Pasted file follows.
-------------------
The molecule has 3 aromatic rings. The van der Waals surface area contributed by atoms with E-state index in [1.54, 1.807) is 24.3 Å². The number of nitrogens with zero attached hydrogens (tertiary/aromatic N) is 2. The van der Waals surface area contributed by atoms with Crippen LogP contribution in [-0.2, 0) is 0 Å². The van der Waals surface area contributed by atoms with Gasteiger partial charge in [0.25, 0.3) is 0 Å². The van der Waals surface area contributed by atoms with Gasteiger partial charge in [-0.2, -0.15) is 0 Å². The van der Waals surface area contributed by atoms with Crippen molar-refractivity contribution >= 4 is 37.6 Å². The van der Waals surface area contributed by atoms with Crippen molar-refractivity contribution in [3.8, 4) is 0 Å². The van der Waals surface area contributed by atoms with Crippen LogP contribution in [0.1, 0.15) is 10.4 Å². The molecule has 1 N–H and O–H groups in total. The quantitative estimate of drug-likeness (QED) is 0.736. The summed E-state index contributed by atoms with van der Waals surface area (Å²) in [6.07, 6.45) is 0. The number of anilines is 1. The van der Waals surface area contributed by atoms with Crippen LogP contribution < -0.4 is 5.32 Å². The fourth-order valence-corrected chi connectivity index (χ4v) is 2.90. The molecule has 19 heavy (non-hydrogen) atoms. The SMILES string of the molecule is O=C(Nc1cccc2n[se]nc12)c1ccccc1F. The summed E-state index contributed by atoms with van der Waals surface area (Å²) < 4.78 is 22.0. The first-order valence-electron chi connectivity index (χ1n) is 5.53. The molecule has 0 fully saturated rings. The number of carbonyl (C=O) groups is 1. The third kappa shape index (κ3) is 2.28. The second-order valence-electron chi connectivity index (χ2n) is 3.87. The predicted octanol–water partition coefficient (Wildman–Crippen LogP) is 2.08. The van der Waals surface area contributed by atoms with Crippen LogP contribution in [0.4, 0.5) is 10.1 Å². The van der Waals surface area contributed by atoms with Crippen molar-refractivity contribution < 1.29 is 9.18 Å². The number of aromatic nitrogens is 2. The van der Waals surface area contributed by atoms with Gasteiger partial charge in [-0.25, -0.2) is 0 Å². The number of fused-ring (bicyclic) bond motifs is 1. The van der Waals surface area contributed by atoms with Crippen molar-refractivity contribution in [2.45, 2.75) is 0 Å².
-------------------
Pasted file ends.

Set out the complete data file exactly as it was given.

The molecule has 3 aromatic rings. The van der Waals surface area contributed by atoms with E-state index in [1.54, 1.807) is 24.3 Å². The number of nitrogens with zero attached hydrogens (tertiary/aromatic N) is 2. The van der Waals surface area contributed by atoms with Crippen LogP contribution in [-0.2, 0) is 0 Å². The van der Waals surface area contributed by atoms with Gasteiger partial charge in [0.25, 0.3) is 0 Å². The van der Waals surface area contributed by atoms with Gasteiger partial charge in [-0.2, -0.15) is 0 Å². The van der Waals surface area contributed by atoms with Crippen molar-refractivity contribution >= 4 is 37.6 Å². The van der Waals surface area contributed by atoms with Crippen molar-refractivity contribution in [3.8, 4) is 0 Å². The van der Waals surface area contributed by atoms with Crippen LogP contribution in [0.1, 0.15) is 10.4 Å². The molecule has 1 N–H and O–H groups in total. The quantitative estimate of drug-likeness (QED) is 0.736. The summed E-state index contributed by atoms with van der Waals surface area (Å²) in [6.07, 6.45) is 0. The number of anilines is 1. The van der Waals surface area contributed by atoms with Crippen LogP contribution < -0.4 is 5.32 Å². The fourth-order valence-corrected chi connectivity index (χ4v) is 2.90. The molecule has 19 heavy (non-hydrogen) atoms. The SMILES string of the molecule is O=C(Nc1cccc2n[se]nc12)c1ccccc1F. The summed E-state index contributed by atoms with van der Waals surface area (Å²) < 4.78 is 22.0. The first-order valence-electron chi connectivity index (χ1n) is 5.53. The molecule has 0 fully saturated rings. The number of carbonyl (C=O) groups is 1. The third kappa shape index (κ3) is 2.28. The second-order valence-electron chi connectivity index (χ2n) is 3.87. The predicted octanol–water partition coefficient (Wildman–Crippen LogP) is 2.08. The van der Waals surface area contributed by atoms with Crippen LogP contribution in [0.4, 0.5) is 10.1 Å². The van der Waals surface area contributed by atoms with Crippen molar-refractivity contribution < 1.29 is 9.18 Å². The number of aromatic nitrogens is 2. The van der Waals surface area contributed by atoms with Gasteiger partial charge in [-0.25, -0.2) is 0 Å². The number of fused-ring (bicyclic) bond motifs is 1. The van der Waals surface area contributed by atoms with Crippen molar-refractivity contribution in [2.45, 2.75) is 0 Å².